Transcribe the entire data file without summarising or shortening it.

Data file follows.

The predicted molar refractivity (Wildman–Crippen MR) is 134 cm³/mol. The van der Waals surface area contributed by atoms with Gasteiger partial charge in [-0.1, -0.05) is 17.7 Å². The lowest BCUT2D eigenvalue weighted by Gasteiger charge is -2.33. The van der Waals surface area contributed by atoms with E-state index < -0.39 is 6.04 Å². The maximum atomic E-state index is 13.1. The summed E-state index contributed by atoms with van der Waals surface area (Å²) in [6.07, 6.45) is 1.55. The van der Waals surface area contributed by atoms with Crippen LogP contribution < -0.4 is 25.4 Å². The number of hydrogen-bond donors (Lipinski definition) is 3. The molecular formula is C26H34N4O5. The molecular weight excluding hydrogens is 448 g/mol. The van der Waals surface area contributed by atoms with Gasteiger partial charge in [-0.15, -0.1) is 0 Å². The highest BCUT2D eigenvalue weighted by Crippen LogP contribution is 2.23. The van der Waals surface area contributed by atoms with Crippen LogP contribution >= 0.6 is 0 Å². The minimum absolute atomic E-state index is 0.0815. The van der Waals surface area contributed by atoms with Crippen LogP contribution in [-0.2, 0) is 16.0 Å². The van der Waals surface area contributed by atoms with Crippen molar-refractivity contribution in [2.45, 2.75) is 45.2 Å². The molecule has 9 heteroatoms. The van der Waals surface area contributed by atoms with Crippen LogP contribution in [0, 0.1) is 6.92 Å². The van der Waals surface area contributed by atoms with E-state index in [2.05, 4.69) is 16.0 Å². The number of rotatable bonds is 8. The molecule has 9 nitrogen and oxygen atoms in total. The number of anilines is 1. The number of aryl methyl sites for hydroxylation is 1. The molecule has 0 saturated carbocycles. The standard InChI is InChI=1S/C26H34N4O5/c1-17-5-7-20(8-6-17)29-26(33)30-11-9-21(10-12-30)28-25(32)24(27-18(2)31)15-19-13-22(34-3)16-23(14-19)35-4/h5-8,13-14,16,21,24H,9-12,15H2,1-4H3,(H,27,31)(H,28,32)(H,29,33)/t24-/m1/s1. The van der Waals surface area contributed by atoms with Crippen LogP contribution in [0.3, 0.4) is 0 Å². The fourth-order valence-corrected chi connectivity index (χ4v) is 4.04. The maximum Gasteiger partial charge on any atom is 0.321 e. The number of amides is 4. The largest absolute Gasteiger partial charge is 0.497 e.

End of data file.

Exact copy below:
The predicted molar refractivity (Wildman–Crippen MR) is 134 cm³/mol. The van der Waals surface area contributed by atoms with Gasteiger partial charge in [-0.1, -0.05) is 17.7 Å². The lowest BCUT2D eigenvalue weighted by Gasteiger charge is -2.33. The van der Waals surface area contributed by atoms with E-state index < -0.39 is 6.04 Å². The maximum atomic E-state index is 13.1. The summed E-state index contributed by atoms with van der Waals surface area (Å²) in [6.07, 6.45) is 1.55. The van der Waals surface area contributed by atoms with Crippen LogP contribution < -0.4 is 25.4 Å². The number of hydrogen-bond donors (Lipinski definition) is 3. The molecular formula is C26H34N4O5. The molecular weight excluding hydrogens is 448 g/mol. The van der Waals surface area contributed by atoms with Gasteiger partial charge in [-0.15, -0.1) is 0 Å². The highest BCUT2D eigenvalue weighted by Crippen LogP contribution is 2.23. The van der Waals surface area contributed by atoms with Crippen LogP contribution >= 0.6 is 0 Å². The minimum absolute atomic E-state index is 0.0815. The van der Waals surface area contributed by atoms with Crippen LogP contribution in [-0.2, 0) is 16.0 Å². The van der Waals surface area contributed by atoms with Crippen molar-refractivity contribution in [2.45, 2.75) is 45.2 Å². The molecule has 9 heteroatoms. The van der Waals surface area contributed by atoms with Crippen LogP contribution in [0, 0.1) is 6.92 Å². The van der Waals surface area contributed by atoms with E-state index in [2.05, 4.69) is 16.0 Å². The number of rotatable bonds is 8. The molecule has 9 nitrogen and oxygen atoms in total. The number of anilines is 1. The number of aryl methyl sites for hydroxylation is 1. The molecule has 0 saturated carbocycles. The standard InChI is InChI=1S/C26H34N4O5/c1-17-5-7-20(8-6-17)29-26(33)30-11-9-21(10-12-30)28-25(32)24(27-18(2)31)15-19-13-22(34-3)16-23(14-19)35-4/h5-8,13-14,16,21,24H,9-12,15H2,1-4H3,(H,27,31)(H,28,32)(H,29,33)/t24-/m1/s1. The van der Waals surface area contributed by atoms with Crippen LogP contribution in [0.3, 0.4) is 0 Å². The fourth-order valence-corrected chi connectivity index (χ4v) is 4.04. The maximum Gasteiger partial charge on any atom is 0.321 e. The number of amides is 4. The largest absolute Gasteiger partial charge is 0.497 e.